This week given the beginning of November, I thought I would focus briefly on the Holy Souls.
I know some of you will be dealing with a recent bereavement and perhaps some of you are dealing with the unresolved grief of a loved one. My deepest sympathies. Having to deal with the death of a loved one is one of the most painful experiences we endure in this life. When my Mum died in 2016, it felt like my heart was broken.
There is something very comforting for us in remembering our beloved dead. Writing their names in our memorial book, lighting a candle, having Masses offered, visiting their graves if possible and placing flowers there are tangible ways of reconnecting with them and keeping them close to our hearts.
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In our deepest sorrow Christ understands
On November the 2nd, for the last several years, I have been invited to share in the Remembrance Day at the Mercy Hospice here in Auckland to name and remember all those who have died over the past year. As a man and as a priest, I always feel deeply privileged to be part of this service. As a contribution, I often sing, ‘A place at the table’ as people come forward to light a candle in front of their loved one’s photograph placed on the table. You may find it helpful to listen to the song yourself today from the album of the same name or to watch my YouTube presentation of it as you remember those close to you who have died.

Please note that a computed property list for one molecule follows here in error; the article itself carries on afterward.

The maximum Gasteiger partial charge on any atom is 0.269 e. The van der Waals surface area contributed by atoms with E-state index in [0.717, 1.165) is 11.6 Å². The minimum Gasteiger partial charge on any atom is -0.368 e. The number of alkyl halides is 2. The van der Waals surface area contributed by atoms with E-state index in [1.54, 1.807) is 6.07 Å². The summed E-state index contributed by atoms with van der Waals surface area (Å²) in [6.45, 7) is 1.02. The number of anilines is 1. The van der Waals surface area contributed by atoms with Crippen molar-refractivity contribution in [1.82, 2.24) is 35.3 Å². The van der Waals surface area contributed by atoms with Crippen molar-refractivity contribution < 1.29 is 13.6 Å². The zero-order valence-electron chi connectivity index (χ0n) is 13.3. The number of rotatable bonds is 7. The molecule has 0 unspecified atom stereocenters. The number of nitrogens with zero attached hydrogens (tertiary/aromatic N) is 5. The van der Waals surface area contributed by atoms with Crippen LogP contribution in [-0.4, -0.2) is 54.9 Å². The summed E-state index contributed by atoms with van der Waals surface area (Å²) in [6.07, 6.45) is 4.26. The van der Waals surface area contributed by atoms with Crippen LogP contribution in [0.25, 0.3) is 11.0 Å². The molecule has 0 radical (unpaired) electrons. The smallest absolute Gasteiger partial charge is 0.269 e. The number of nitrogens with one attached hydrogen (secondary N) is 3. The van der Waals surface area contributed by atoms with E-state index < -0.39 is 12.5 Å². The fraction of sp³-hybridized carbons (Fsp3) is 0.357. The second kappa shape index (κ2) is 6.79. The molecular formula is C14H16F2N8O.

As we read in the Gospels, Jesus knew the anguish and pain of death and he felt the desolation and loss of his Father at that moment. Even in our deepest sorrows Christ understands what we go through when the loss of a loved one seems too much to bear and we are asked to deal with the resulting grief and loneliness.
The women who went to the tomb during that first Easter, felt deeply the loss of Jesus and no doubt carried the pain and shame of what they had witnessed a few days before. They went to carry out what their customs required to anoint the body of Jesus.
For those of us who are Catholic, our tradition calls us to pray for our dead especially throughout this month. We believe our communion with them crosses the boundaries of space and time. We remember them to God because they are still part of us and we are still part of them. We believe our prayers assist them to enjoy the fullness of the Resurrection and we pray that our continued love and remembrance of them and our trust and hope in the Risen Christ will allow the stone of our grief and sorrow to be rolled away.
Eternal rest grant to them O Lord
And let perpetual light shine upon them
May they rest in peace.